The Far Traveler: Voyages of a Viking Woman by Nancy Marie Brown [Book Review]
An awesome mix of documentary history and archaeology, to bring a character to life. Even though we can’t be sure hat Gudrid was a real woman that actually existed the combination of the sagas and the archaeology give a great understanding of life in the viking period, and particularly from a female perspective. This is not a tale of warriors and raiders, but one of persuasion and influence and a hard life on the very frontiers of where humans could exist. Gudrid was born in Iceland, and went to America with Erik the Red. Later in life she went to Rome.
I read this last year, the Far Traveler was the first book that I read in 2020 but for some reason I forgot to post the review to the blog. I think because it was sort of half-finished and I was crazy busy with work in January & February, sick in March, and then the world imploded. It’s obvious why I read it, it was background into Fierce, and women of the viking era. It was in homage to this book that I named Gudrid’s Prophecy. I got a real sense that the Gudrid written in the Far Traveler was a real woman.
There’s a fair amount of archaeological evidence to support this story. Actually, the story is based on the archaeology, supplemented by sagas, and then the very few gaps left over are filled in with a very small amount of speculation. This book is as much social history as archaeology. My copy has many flags on it so that I can refer back to things to add verisimilitude to my stories. If I was a historical re-enactor of this period it would be a valuable source. So much is explained about the ordinary parts of life.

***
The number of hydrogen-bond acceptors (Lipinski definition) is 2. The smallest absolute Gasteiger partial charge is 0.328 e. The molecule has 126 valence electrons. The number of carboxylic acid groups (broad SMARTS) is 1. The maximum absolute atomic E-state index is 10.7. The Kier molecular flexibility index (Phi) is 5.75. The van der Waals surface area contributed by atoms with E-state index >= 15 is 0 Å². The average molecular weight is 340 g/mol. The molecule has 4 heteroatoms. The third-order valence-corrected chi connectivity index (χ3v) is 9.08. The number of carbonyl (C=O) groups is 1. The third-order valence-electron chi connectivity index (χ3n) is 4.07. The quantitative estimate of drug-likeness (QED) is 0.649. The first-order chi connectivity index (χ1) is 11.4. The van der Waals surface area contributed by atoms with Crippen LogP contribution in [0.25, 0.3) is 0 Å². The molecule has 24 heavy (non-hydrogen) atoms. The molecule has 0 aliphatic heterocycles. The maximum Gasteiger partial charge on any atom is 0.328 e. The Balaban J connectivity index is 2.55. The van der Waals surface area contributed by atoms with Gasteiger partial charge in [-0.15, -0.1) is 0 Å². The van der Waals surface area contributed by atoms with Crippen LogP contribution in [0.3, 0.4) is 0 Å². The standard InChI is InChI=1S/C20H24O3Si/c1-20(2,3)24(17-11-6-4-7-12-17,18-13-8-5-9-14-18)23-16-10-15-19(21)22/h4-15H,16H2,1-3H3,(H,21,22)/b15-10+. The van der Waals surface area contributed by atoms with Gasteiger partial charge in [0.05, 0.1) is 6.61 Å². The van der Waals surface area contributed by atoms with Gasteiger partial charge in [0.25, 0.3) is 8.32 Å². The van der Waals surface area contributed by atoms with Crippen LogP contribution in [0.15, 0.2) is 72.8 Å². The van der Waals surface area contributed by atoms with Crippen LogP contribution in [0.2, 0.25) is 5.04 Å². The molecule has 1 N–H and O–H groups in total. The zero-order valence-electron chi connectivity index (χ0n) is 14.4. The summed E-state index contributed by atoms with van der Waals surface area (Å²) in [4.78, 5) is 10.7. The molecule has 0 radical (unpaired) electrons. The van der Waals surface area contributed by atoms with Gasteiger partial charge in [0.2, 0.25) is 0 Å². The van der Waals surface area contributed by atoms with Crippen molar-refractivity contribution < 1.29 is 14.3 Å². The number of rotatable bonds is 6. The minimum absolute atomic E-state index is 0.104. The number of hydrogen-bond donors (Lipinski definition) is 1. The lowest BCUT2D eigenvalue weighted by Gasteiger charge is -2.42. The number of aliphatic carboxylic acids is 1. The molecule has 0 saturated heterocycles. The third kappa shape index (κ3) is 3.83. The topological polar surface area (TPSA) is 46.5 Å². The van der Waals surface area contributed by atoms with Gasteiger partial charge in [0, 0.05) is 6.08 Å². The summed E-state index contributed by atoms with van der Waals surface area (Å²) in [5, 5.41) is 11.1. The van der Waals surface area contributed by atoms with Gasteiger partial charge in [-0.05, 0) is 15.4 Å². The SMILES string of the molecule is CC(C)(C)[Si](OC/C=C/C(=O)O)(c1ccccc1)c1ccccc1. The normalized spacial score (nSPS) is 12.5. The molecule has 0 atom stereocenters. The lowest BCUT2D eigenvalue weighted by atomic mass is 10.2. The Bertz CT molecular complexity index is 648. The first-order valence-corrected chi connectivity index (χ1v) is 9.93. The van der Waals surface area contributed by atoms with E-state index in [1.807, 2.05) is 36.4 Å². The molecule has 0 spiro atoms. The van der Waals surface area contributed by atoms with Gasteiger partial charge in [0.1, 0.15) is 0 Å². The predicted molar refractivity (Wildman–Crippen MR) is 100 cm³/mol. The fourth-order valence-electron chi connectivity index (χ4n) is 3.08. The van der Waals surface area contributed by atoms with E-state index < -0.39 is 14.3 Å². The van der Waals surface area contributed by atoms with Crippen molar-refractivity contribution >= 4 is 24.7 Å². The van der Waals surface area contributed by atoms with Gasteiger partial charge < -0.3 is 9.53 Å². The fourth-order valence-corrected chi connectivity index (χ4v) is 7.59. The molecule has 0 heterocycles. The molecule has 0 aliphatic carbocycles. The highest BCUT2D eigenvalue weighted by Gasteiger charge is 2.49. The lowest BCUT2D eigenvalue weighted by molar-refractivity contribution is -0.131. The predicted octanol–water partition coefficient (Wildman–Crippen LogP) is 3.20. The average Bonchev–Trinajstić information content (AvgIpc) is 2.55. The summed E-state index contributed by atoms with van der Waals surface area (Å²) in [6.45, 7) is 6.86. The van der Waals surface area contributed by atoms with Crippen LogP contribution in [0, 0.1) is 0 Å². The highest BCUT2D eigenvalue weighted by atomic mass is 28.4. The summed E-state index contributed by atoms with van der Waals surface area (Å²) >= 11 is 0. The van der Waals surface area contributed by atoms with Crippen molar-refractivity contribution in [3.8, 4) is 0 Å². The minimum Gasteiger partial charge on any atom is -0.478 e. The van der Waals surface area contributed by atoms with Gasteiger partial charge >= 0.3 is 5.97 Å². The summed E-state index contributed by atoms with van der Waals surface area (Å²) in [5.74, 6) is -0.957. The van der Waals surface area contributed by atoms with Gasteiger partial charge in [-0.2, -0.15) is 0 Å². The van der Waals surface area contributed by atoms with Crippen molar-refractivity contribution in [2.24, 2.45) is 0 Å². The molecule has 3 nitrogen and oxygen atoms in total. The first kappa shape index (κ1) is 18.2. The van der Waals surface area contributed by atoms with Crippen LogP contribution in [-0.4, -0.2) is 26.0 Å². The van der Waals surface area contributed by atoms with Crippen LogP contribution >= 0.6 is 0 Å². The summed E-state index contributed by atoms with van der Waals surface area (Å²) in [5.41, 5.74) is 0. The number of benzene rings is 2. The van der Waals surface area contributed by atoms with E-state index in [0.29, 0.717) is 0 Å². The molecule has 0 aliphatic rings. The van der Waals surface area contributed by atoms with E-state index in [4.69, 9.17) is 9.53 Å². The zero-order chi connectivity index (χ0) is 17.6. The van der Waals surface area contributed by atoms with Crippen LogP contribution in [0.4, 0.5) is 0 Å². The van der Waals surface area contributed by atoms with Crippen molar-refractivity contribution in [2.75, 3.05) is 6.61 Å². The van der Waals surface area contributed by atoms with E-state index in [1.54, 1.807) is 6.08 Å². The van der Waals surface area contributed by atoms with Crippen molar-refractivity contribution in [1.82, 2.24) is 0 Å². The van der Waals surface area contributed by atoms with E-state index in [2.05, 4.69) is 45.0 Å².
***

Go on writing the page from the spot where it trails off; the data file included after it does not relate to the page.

The author started work on some archeological digs in Iceland, and that’s what lead to her writing The Far Traveler. These were inspired by the sagas, and some opportunities to dig before other things were built. One of the digs was on a turf house which dated to around the time of the Vinland trips. The author was also in contact with the people that dug the site in Canada with Viking artefacts. The book explains what was found at these sites, as well as what is known about how the houses were built. There are houses in Iceland with the same pattern as the ones in Vinland. The sagas also link well to what has been dug up.
Overall this is such an excellent book. It has become a reference work for me. The style was very readable too, and paced well with laying out a very plausible narrative for Gudrid. I strongly recommend it.